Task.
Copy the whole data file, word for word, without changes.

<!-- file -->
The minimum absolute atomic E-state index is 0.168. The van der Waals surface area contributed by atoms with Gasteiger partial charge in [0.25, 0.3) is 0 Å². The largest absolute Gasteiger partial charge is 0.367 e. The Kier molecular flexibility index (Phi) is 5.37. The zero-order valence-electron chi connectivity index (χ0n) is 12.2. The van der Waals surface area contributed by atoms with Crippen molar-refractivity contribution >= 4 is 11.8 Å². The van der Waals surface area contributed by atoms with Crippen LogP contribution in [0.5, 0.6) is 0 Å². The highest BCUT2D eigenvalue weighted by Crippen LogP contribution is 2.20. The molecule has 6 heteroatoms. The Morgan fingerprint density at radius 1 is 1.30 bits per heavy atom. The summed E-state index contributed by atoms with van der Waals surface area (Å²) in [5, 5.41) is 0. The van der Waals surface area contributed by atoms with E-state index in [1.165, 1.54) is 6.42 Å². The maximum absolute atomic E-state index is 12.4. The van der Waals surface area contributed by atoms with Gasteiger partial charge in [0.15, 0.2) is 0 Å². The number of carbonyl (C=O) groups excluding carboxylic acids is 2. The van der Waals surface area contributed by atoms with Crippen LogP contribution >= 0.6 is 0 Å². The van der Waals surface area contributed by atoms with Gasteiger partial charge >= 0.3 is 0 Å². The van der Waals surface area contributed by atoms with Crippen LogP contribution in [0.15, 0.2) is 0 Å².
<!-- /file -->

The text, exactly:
The minimum absolute atomic E-state index is 0.168. The van der Waals surface area contributed by atoms with Gasteiger partial charge in [0.25, 0.3) is 0 Å². The largest absolute Gasteiger partial charge is 0.367 e. The Kier molecular flexibility index (Phi) is 5.37. The zero-order valence-electron chi connectivity index (χ0n) is 12.2. The van der Waals surface area contributed by atoms with Crippen molar-refractivity contribution >= 4 is 11.8 Å². The van der Waals surface area contributed by atoms with Crippen LogP contribution in [0.5, 0.6) is 0 Å². The highest BCUT2D eigenvalue weighted by Crippen LogP contribution is 2.20. The molecule has 6 heteroatoms. The Morgan fingerprint density at radius 1 is 1.30 bits per heavy atom. The summed E-state index contributed by atoms with van der Waals surface area (Å²) in [5, 5.41) is 0. The van der Waals surface area contributed by atoms with E-state index in [1.165, 1.54) is 6.42 Å². The maximum absolute atomic E-state index is 12.4. The van der Waals surface area contributed by atoms with Gasteiger partial charge in [0.15, 0.2) is 0 Å². The number of carbonyl (C=O) groups excluding carboxylic acids is 2. The van der Waals surface area contributed by atoms with Crippen LogP contribution >= 0.6 is 0 Å². The van der Waals surface area contributed by atoms with Gasteiger partial charge >= 0.3 is 0 Å². The van der Waals surface area contributed by atoms with Crippen LogP contribution in [0.15, 0.2) is 0 Å².